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Digital is becoming boring?

There is global indignation about the greed of managers in finance, services and industry. Indeed there is no valid argument for receiving a salary package of 20 million dollar for failure (see Yahoo’s CEO). And when the amount exceeds a hundred million one may ask what someone would do with such an amount. Not pay taxes (see the panama papers) for sure. You could buy three months worth of the output of the Leica company for instance. Remarkably enough this attitude that it is never enough combined with a simple rule of addiction (more demands even more) is still effective in the camera industry. The car industry has left the “more is better” rule and starts to change into a more sober attitude, preaching now environmental responsibility and electric engines as the solution to all evils.
The camera industry and the consumers are still in a more infantile attitude: here the more-is-better rule thrives. As soon as a 135 format sensor has 20 millions pixels, the demand is for 40 million and when there is 40 million, the consumers cry for an eighty million pixel. What you could do with this amount is unclear. Technically it will reduce moiré for sure and will eliminate the lowpass filter, but the photographic advantages are limited. The parallel is the classical Kodak Technical Pan: an emulsion of very high capabilities but it failed in the market because there were too few motives that could benefit of this performance. Of course one will say that a high amount of pixels and a high speed will allow for sectional enlargements of pictures made in complex situations. And this is undoubtedly true. There are always limits to push and even cross. For most photographers (see Facebook, Instagram and a host of other websites where the daily output of the average photographer can be studied) the middle of the road situation is the usual experience. Modern camera technology makes it very easy to cope with almost every complicated condition.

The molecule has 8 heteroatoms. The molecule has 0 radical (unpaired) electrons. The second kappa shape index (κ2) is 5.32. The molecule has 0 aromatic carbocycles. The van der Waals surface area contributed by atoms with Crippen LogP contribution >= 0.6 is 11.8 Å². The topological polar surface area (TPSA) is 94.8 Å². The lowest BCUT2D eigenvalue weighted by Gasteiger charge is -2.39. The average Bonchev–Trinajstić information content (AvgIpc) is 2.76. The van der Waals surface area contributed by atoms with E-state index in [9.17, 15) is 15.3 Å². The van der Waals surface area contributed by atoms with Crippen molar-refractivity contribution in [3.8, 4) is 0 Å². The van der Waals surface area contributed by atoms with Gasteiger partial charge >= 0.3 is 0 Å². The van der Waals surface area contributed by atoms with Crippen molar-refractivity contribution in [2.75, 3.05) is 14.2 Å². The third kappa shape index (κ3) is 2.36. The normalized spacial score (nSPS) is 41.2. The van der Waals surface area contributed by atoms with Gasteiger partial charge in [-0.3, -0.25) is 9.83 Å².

There is hardly anything meaningful to say about digital technology. The ‘fine print’ of digital technology is there to be read but who does and who cares.
A few bloggers perhaps, whose verbose stories mask the obvious content. One can write easily twenty pages about the Leica SL, but the main message is simple: it is an excellent camera, that does not excel as an innovator and au fond matches (most features) or slightly exceeds (some features) the relevant competition, where ‘relevant’ means cameras with the same level of features and/or performance.
The reviewer in a German daily paper who wrote that the new Olympus Pen is a marvel of nostalgic design and an excellent performer also noted that Olympus (against their own statement) did join the pixel race. The result: more detail in clear day photography but less performance in low light photography.
This is the obvious conclusion: technological progress is always a balance between conflicting characteristics. Now that Leica wants to play in the same league as the main digital competitors with appropriate features and performance, the rule of the common denominator becomes unavoidable.
Much more interesting is the analogue domain. Like the vinyl music industry, there is a revival in film emulsion use. While Leica lenses loose some of their interesting features when coupled with a solid-state sensor, the same lenses get personality and increased quality when they function as image projectors on a film loading camera (from M3 to M-A or MP/M7).